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Saga of Privatization of Nat’l Football Clubs
Economy, Business And Markets

Saga of Privatization of Nat’l Football Clubs

The Iranian Privatization Organization (IPO) announced last week that the fourth round of auction to sell the two major state-owned football clubs, Perspolis and Esteghlal, had no winners as none of the bidders qualified, IRNA reported.
Mirali Pouri Hosseini, the IPO chief, said since the Board of Divestiture – composed of three ministers of sports and youths; economic affairs and finance; and justice – did not qualify any of the three bidders for Perspolis and the sole bidder for Esteghlal in terms of financial and technical requirements, the fourth auction came to nothing.
The IPO head added that the two clubs will continue to be run by the Sports Ministry and that a two-month recess has been considered for the two clubs to go through the summer transfer window and after the transfer season is over, the IPO would decide on a possible next auction.
The announcement put an end to more than 100 days of toil since the first auction was held on February 16 last year with no bidders. But the story of the two giant clubs is much longer.
Perspolis (known as The Reds) had a private owner before the 1979 Islamic Revolution but the club was put under the control of the Physical Education Organization (now the Sports Ministry) after the revolution. The other popular club Esteghlal (known as The Blues), formerly named Taj, met the same fate. Since then, the then Physical Education Organization has been running the two clubs and since the PEO’s head used to be directly appointed by the president, the policies in the clubs were directly set by politicians. However, since more than a decade ago, when the Asian Football Confederation insisted that professional football requires privatization of all sports clubs, no state-owned clubs would be tolerated and deadlines have been set for due reforms.
Following the AFC’s warning, different scenarios have been considered for the two clubs, including listing them in Tehran Stock Exchange or Iran Fara Bourse. But the clubs’ accumulated debts and their ambiguous financial situation prevented such scenarios from being realized. The parliament then passed a law based on which the two clubs had to be privatized through auction and the IPO was tasked to do so. Numerous expert meetings were held and the two clubs were valued at a total of 2.9 trillion rials ($100.6 million based on the official currency exchange rate) as the base price.

 Quasi-Governmental Bidders
The first and second auctions had no bidders, making the officials revise the divestiture conditions to allow the potential winners to pay a sizeable portion of the amount on installments. After the third auction was held on April 29, two private sector companies placed their bids for The Reds while The Blues had no bidder. In the end, both bidders for Perspolis were disqualified due to different reasons.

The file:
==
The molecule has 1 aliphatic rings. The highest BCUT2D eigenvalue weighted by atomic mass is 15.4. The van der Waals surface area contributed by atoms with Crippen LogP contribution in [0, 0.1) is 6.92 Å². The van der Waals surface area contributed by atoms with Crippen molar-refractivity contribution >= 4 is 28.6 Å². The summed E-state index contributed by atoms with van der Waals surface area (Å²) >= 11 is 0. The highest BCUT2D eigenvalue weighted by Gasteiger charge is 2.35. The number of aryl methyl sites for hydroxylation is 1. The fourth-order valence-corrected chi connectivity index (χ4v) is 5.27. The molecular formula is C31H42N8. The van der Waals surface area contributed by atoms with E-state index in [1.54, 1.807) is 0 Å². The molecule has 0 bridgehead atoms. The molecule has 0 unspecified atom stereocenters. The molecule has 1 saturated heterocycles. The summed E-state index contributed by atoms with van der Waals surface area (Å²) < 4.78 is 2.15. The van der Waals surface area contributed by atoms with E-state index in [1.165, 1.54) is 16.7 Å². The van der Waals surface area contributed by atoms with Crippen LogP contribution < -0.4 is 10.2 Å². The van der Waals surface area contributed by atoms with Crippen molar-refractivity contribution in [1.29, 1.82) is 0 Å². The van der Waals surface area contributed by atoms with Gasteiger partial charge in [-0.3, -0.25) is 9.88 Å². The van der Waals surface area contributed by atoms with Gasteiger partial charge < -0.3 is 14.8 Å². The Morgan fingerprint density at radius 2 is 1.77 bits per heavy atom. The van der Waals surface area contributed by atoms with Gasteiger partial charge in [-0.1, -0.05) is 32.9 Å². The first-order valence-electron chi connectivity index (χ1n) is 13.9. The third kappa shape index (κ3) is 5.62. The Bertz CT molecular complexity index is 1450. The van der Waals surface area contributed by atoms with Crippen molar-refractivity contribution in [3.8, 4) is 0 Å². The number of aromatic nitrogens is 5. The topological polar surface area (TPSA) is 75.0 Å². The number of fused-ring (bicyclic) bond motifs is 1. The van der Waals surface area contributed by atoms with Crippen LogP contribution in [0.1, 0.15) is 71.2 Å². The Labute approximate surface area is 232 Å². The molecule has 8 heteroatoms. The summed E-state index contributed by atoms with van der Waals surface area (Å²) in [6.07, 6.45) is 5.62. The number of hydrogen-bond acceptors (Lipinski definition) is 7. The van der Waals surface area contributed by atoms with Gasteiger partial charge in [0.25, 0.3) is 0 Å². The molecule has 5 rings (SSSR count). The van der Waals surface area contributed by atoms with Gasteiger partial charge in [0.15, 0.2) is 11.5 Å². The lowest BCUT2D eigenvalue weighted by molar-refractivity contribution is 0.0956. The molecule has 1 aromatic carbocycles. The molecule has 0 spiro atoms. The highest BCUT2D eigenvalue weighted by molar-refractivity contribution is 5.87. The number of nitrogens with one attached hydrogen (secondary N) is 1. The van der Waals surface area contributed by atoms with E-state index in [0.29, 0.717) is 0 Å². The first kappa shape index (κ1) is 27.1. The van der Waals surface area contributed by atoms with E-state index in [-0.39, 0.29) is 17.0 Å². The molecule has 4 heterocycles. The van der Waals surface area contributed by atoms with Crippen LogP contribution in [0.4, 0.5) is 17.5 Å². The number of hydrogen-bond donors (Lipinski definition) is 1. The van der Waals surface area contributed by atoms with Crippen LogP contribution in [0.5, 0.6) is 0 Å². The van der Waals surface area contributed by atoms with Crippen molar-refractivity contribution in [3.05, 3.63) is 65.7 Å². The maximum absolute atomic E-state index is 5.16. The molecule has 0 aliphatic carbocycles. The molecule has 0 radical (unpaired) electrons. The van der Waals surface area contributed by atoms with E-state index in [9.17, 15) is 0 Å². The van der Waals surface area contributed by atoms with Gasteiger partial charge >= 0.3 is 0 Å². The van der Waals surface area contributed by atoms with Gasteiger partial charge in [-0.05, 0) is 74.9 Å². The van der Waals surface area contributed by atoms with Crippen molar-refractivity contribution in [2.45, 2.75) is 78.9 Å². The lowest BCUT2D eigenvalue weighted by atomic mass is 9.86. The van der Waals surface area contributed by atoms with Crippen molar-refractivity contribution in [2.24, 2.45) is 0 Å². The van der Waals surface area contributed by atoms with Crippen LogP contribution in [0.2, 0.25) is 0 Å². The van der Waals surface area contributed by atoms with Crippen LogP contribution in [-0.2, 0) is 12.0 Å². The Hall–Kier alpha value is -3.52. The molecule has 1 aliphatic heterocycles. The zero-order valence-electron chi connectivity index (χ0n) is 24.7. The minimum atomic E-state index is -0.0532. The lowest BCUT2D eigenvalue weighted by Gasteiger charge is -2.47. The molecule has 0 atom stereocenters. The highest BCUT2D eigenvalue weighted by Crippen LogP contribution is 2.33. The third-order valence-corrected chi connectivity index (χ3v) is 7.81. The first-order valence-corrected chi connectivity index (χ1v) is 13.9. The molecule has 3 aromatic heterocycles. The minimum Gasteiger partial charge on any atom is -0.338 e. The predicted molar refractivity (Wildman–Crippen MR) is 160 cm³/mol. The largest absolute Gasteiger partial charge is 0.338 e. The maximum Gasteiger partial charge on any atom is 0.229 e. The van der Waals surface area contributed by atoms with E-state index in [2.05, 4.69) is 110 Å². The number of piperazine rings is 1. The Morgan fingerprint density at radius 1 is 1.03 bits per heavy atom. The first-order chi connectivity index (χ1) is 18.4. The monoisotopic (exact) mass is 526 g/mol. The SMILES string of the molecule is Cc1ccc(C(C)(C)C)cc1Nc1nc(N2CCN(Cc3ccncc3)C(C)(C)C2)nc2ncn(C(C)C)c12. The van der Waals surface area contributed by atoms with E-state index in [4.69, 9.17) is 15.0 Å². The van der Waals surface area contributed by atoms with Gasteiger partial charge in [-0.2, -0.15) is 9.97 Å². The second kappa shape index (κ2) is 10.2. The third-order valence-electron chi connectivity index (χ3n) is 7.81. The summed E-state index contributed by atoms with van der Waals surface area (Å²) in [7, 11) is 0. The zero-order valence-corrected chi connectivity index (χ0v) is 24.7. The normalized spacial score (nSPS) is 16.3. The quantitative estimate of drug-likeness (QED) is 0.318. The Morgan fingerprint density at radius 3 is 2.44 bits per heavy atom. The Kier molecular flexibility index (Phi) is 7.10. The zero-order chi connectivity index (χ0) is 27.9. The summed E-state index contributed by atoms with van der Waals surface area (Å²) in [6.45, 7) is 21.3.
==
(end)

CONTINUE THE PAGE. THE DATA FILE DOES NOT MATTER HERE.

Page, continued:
The government, which has never been willing to abandon the clubs despite their high expenses and low output during the past years, felt the danger of losing the two clubs. As many analysts say, it brought in two quasi-governmental companies affiliated with the country’s two major auto-manufacturers Saipa and Iran Khodro.
Although the two companies, Nivan Ebtekar and Samand Investment Company, are private based on their statutes, almost everybody knew the two had been brought in the divestiture process so that the government could maintain its dominance over the two clubs which together have at least 50 million fans inside the country and a few millions in Asia.
A fourth auction was held and the two private companies made the highest bids for The Reds but as mentioned before, the auction bore no result.

 Obstacle to Privatization
Apart from the government’s obvious disinclination to sell the two clubs, experts believe even if the two football clubs and other state-owned sports clubs are taken over by the private sector, nothing will change much in the national football, which is seen more as an industry today than a sport. There are insufficient infrastructures in Iran for the sports clubs to be economically successful. While major sports clubs around the world gain great share of their incomes from television rights, such revenue is almost non-existent in Iran.
During the past three football seasons, Football Federation of Iran’s officials have been in constant struggle with the Islamic Republic of Iran Broadcasting to receive significant amounts for TV rights. The struggle even led to temporarily suspending matches for two consecutive weeks last year.
Moreover, lack of appropriate copyright laws has prevented the clubs from earning revenue through selling shirts and other products.
In general, it is not feasible to own a private sports club in the country and the private sector bidders are trying to own the clubs mainly for fame. In short, a successful business in sports needs fundamental and infrastructural changes in many phases of economy and the political structure of the Sports Ministry.

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